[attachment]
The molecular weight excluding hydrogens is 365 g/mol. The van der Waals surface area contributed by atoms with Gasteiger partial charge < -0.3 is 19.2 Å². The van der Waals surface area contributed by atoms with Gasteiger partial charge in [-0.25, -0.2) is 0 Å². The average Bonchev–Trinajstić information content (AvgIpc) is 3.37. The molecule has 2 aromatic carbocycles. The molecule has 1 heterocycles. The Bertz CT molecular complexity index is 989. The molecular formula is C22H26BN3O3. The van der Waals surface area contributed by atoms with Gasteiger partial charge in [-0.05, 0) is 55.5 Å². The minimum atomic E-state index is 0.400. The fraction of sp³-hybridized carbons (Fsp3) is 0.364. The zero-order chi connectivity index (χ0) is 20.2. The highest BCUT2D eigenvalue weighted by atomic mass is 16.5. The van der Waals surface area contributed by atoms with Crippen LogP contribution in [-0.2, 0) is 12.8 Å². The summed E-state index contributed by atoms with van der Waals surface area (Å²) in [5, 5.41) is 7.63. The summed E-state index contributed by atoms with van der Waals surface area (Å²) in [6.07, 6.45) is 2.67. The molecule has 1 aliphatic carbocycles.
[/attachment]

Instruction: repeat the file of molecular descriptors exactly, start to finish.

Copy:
The molecular weight excluding hydrogens is 365 g/mol. The van der Waals surface area contributed by atoms with Gasteiger partial charge < -0.3 is 19.2 Å². The van der Waals surface area contributed by atoms with Gasteiger partial charge in [-0.25, -0.2) is 0 Å². The average Bonchev–Trinajstić information content (AvgIpc) is 3.37. The molecule has 2 aromatic carbocycles. The molecule has 1 heterocycles. The Bertz CT molecular complexity index is 989. The molecular formula is C22H26BN3O3. The van der Waals surface area contributed by atoms with Gasteiger partial charge in [-0.05, 0) is 55.5 Å². The minimum atomic E-state index is 0.400. The fraction of sp³-hybridized carbons (Fsp3) is 0.364. The zero-order chi connectivity index (χ0) is 20.2. The highest BCUT2D eigenvalue weighted by atomic mass is 16.5. The van der Waals surface area contributed by atoms with Crippen LogP contribution in [-0.2, 0) is 12.8 Å². The summed E-state index contributed by atoms with van der Waals surface area (Å²) in [5, 5.41) is 7.63. The summed E-state index contributed by atoms with van der Waals surface area (Å²) in [6.07, 6.45) is 2.67. The molecule has 1 aliphatic carbocycles.